The American Heritage Dictionary of the English language, edited by Peter Davies (Delta, $3.95). The pages are approximately an inch higher and wider than those of the identical dictionary published by Dell for two dollars less, but the cover is more durable and the type is of a much more readable size. Next year, perhaps, for an added two dollars, we will have a thumb-indexed editions; meanwhile, for those who use the dictionary a lot and hate small print, this is an acquisition worth considering.
Cowboy, by Ross Santee (University of Nebraska, $3.50). Originally published in 1928, this is a fine bit of Americana, telling the authors's adventures as a 14-years-old from the time he left to get a job punching cattle until he was finally taken on as a regular hand. There is some of the charm of Tom Sawyer in this profile of a boy and a corner of late 19th-century society that were still (despite some notable peccadillos) in a sort of age of innocence.
Rubyfruit Jungle, by Rita Mae Brown (Bantam), $1.95) Bantam, which published The fancy Dancer last month for the male contigent, emerges firmly from the closet with this second consecutive demonstration that gay lit is now a mass commodity. It is the cheerful and levelheaded self-portrait of a young woman who wants "to go my own way and maybe find some love here and there" but doesn't have much use for men ("I like them sometimes as people, but sexually they're dull").
The Discovery of the Tomb of Tutankhamen by Howard Carter and A.C. Mace, with a new introduction by Jon Manchip White (Dover, $4).Other, more recent publications on the treasures discovered in the tomb of this minor Egyptian ruler make an immediate impression with the gold-gleaming lavisheness of their color illustrations. Here the pictures (105 of them) are all black and white, but they have a quality unavailable in the technically finer photos of recent years; they were taken on the spot, as the tomb and its contents were being discovered and they are a suitable illustration for this eyewitness story, originally published in 1923, a year after the discovery.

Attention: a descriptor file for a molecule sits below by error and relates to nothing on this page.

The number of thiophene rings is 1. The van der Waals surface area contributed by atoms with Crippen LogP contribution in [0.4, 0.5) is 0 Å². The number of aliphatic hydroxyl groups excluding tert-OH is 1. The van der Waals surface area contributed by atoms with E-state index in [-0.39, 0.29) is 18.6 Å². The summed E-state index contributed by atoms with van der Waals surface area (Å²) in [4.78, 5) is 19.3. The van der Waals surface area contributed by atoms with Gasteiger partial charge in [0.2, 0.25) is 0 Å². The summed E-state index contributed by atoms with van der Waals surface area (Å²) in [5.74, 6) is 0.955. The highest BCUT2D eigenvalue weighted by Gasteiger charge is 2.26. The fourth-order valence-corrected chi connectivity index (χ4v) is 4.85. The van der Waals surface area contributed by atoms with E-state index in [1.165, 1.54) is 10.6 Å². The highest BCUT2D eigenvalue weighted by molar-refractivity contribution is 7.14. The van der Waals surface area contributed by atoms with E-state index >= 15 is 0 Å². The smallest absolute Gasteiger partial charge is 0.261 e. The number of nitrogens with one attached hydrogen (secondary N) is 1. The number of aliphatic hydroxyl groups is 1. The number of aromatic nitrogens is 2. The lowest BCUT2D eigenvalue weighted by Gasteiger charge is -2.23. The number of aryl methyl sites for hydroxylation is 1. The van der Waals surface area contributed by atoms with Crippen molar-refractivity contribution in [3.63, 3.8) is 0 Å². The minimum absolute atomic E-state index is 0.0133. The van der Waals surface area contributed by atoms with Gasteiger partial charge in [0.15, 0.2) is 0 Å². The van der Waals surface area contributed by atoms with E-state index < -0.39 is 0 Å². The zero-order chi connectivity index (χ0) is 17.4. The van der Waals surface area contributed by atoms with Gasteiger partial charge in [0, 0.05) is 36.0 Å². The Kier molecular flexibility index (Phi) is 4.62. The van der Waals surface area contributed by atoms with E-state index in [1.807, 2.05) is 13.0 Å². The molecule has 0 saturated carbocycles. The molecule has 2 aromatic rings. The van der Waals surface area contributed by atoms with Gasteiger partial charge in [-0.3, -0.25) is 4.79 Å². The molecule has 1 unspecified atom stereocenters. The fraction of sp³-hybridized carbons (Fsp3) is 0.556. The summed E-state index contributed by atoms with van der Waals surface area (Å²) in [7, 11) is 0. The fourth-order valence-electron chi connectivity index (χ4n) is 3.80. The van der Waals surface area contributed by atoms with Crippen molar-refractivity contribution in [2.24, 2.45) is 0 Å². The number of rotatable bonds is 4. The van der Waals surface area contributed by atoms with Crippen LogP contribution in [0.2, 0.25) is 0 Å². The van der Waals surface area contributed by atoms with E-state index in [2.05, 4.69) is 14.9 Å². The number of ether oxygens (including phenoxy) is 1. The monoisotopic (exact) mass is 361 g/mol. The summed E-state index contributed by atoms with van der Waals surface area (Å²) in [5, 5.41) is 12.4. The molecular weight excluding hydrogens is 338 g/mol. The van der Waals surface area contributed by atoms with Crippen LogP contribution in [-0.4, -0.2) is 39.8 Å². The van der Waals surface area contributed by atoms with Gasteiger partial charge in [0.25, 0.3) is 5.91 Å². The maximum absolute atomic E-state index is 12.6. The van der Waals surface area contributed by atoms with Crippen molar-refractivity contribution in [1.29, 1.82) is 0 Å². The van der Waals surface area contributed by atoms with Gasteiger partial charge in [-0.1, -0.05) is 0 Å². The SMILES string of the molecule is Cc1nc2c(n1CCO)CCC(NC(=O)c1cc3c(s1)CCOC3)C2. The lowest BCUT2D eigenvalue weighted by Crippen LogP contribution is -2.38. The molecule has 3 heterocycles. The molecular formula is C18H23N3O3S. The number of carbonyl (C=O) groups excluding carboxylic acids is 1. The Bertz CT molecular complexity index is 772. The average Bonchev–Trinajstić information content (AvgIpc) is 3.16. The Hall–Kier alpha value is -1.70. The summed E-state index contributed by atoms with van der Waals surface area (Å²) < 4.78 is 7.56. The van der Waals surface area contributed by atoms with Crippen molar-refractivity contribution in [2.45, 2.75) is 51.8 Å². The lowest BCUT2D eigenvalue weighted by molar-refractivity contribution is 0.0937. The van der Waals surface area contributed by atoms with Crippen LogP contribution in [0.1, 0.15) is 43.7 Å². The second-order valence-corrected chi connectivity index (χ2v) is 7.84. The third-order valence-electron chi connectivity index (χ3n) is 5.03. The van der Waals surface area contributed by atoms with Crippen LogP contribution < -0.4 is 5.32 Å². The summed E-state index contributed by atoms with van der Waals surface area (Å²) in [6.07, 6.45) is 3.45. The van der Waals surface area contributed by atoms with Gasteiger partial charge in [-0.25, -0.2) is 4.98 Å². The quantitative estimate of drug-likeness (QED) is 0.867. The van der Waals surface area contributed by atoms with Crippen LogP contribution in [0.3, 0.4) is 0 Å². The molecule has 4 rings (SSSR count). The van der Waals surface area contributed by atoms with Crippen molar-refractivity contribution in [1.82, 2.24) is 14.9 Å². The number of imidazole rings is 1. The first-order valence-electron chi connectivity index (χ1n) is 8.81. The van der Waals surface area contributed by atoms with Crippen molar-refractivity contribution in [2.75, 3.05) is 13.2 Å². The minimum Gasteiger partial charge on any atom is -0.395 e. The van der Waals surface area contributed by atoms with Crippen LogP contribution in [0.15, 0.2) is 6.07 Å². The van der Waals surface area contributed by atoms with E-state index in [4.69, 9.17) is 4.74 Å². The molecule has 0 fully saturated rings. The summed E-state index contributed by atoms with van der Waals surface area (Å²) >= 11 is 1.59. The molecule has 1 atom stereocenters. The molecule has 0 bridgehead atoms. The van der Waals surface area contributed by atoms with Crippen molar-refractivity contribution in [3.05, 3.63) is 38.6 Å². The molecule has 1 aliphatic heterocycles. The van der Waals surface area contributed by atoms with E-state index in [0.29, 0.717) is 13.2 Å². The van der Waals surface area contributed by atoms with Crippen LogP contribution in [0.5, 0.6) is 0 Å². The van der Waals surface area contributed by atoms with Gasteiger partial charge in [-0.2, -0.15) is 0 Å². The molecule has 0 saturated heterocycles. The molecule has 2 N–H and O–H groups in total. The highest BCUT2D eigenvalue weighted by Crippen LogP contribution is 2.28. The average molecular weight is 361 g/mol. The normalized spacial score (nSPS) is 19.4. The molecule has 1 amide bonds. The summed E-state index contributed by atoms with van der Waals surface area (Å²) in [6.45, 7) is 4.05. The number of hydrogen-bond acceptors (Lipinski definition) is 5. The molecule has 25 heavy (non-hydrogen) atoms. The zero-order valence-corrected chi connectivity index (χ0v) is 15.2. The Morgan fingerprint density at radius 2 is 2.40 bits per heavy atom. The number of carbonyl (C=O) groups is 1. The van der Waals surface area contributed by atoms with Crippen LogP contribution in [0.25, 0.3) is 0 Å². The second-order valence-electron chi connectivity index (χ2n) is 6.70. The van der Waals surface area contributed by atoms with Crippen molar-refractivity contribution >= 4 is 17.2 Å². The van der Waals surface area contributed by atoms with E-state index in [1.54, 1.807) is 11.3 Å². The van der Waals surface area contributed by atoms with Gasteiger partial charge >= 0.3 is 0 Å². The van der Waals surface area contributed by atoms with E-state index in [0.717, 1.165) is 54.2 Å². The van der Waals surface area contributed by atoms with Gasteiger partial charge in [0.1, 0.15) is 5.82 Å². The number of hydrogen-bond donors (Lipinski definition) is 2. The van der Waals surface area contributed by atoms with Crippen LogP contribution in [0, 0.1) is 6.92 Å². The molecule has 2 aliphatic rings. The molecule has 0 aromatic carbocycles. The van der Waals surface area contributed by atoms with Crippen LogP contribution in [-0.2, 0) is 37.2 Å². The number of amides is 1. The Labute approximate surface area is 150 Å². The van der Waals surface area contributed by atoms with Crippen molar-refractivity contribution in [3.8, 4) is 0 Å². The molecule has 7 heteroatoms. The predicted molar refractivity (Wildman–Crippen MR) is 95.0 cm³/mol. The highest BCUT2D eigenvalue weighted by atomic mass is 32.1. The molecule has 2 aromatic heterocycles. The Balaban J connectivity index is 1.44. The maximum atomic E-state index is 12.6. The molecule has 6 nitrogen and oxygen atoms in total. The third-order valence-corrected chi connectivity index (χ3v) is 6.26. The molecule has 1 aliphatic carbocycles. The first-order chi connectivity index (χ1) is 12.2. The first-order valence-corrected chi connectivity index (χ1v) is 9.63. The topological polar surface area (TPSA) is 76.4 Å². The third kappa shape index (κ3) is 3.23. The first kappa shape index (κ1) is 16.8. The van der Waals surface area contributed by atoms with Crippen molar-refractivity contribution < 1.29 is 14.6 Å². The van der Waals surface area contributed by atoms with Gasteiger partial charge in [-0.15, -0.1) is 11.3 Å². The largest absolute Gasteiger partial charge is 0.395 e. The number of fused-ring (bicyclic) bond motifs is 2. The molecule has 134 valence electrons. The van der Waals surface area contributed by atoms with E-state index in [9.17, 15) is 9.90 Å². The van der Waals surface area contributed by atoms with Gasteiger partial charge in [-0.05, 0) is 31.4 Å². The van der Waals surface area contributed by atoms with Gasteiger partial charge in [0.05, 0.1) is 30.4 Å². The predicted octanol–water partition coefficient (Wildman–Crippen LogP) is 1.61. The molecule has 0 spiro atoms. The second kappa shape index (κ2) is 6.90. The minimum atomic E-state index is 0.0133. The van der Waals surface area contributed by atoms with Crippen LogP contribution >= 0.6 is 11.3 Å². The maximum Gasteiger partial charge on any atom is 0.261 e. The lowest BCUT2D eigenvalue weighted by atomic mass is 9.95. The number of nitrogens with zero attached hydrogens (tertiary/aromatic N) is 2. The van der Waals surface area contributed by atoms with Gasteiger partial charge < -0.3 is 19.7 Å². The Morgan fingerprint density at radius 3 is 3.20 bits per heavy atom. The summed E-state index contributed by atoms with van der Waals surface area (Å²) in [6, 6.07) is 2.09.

Adolf Hitler, by John Toland (Balantine, $2.95). Despite the millions of words previously published on this subject, the author has found a remarkable amount of material both new and pertinent for his gargantuan, best-selling biography of one of the crucial figures of this century. (Incidentally, those who did not purchase Joachim Fest's useful synoptic view of the Hitler period, The Face of the Third Reich, when it was available from Ace for $1.95 a few years ago may now buy a trade paperback edition with more readable type and better binding from Pantheon for $3.95.)
WWII, by James Jones (Ballantine, $2.50). This nonfiction view of the war by one of its best-known novelists is most interesting when it is most personal and anecdotal. The abundant illustrations (many in color) contribute as much to its effect as the quality of the prose; fortunately, they have survived remarkably well the transition to mass-market paper-back format.
The Face of Battle, by John Keegan (Vintage, $2.95). The author (unlike James Jones) was not at any of the three battles he describes - Agincourt, Waterloo and the Somme - but he uses with considerable skill the information supplied by those we were. He is more precise about battles closer to our own time, but, with the aid of seven or eight chroniclers including several participants, remarkably detailed and evocative about Agincourt. His descriptions bring order to what is at best a very disorderly process. His introductory chapters examine the whole genre of military history, its usefulness, problems and special rhetoric, and he concludes thoughfully that "impersonality, coercion, deliberate cruelty, all deployed on a rising scale, make the fitness of modern man to sustain the stress of battle increasingly doubtful."
The Navigator, by Morris West (Pocket Books, $2.50). A curious novel of sea travel, mingling adventure and symbolic-contemplative values, set in the South Pacific - available in October.
The Seventh Power, by James Mills (Jove, $1.95). This remarkably convincing suspense novel about teenage terrorists, who try to blackmail society with their own do-it-yourself nuclear weapon, will be available in a few weeks.